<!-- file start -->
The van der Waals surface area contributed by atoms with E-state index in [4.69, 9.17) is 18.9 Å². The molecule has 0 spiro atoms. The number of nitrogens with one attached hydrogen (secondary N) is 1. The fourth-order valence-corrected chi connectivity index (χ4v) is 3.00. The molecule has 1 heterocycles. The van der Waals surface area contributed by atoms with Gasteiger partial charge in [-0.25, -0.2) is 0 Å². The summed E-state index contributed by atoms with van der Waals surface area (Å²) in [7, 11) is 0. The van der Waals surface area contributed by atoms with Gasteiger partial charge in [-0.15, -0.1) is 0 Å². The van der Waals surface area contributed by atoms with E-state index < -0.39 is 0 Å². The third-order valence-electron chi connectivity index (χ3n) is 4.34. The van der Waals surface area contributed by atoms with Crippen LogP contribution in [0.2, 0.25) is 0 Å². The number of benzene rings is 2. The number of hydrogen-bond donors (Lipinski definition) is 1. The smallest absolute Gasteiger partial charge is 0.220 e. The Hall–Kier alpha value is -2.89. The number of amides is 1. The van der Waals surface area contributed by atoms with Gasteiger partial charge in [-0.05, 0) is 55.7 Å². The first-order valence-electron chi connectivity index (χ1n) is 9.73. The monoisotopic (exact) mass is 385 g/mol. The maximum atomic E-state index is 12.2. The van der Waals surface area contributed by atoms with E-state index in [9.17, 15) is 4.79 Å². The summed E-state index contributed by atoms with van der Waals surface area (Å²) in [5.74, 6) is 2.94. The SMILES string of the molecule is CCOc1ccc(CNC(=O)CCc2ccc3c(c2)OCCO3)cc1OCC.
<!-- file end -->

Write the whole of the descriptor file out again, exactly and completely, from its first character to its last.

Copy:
The van der Waals surface area contributed by atoms with E-state index in [4.69, 9.17) is 18.9 Å². The molecule has 0 spiro atoms. The number of nitrogens with one attached hydrogen (secondary N) is 1. The fourth-order valence-corrected chi connectivity index (χ4v) is 3.00. The molecule has 1 heterocycles. The van der Waals surface area contributed by atoms with Gasteiger partial charge in [-0.25, -0.2) is 0 Å². The summed E-state index contributed by atoms with van der Waals surface area (Å²) in [7, 11) is 0. The van der Waals surface area contributed by atoms with Gasteiger partial charge in [-0.15, -0.1) is 0 Å². The van der Waals surface area contributed by atoms with E-state index < -0.39 is 0 Å². The third-order valence-electron chi connectivity index (χ3n) is 4.34. The van der Waals surface area contributed by atoms with Crippen LogP contribution in [0.2, 0.25) is 0 Å². The number of benzene rings is 2. The number of hydrogen-bond donors (Lipinski definition) is 1. The smallest absolute Gasteiger partial charge is 0.220 e. The Hall–Kier alpha value is -2.89. The number of amides is 1. The van der Waals surface area contributed by atoms with Gasteiger partial charge in [-0.05, 0) is 55.7 Å². The first-order valence-electron chi connectivity index (χ1n) is 9.73. The monoisotopic (exact) mass is 385 g/mol. The maximum atomic E-state index is 12.2. The van der Waals surface area contributed by atoms with E-state index in [9.17, 15) is 4.79 Å². The summed E-state index contributed by atoms with van der Waals surface area (Å²) in [5.74, 6) is 2.94. The SMILES string of the molecule is CCOc1ccc(CNC(=O)CCc2ccc3c(c2)OCCO3)cc1OCC.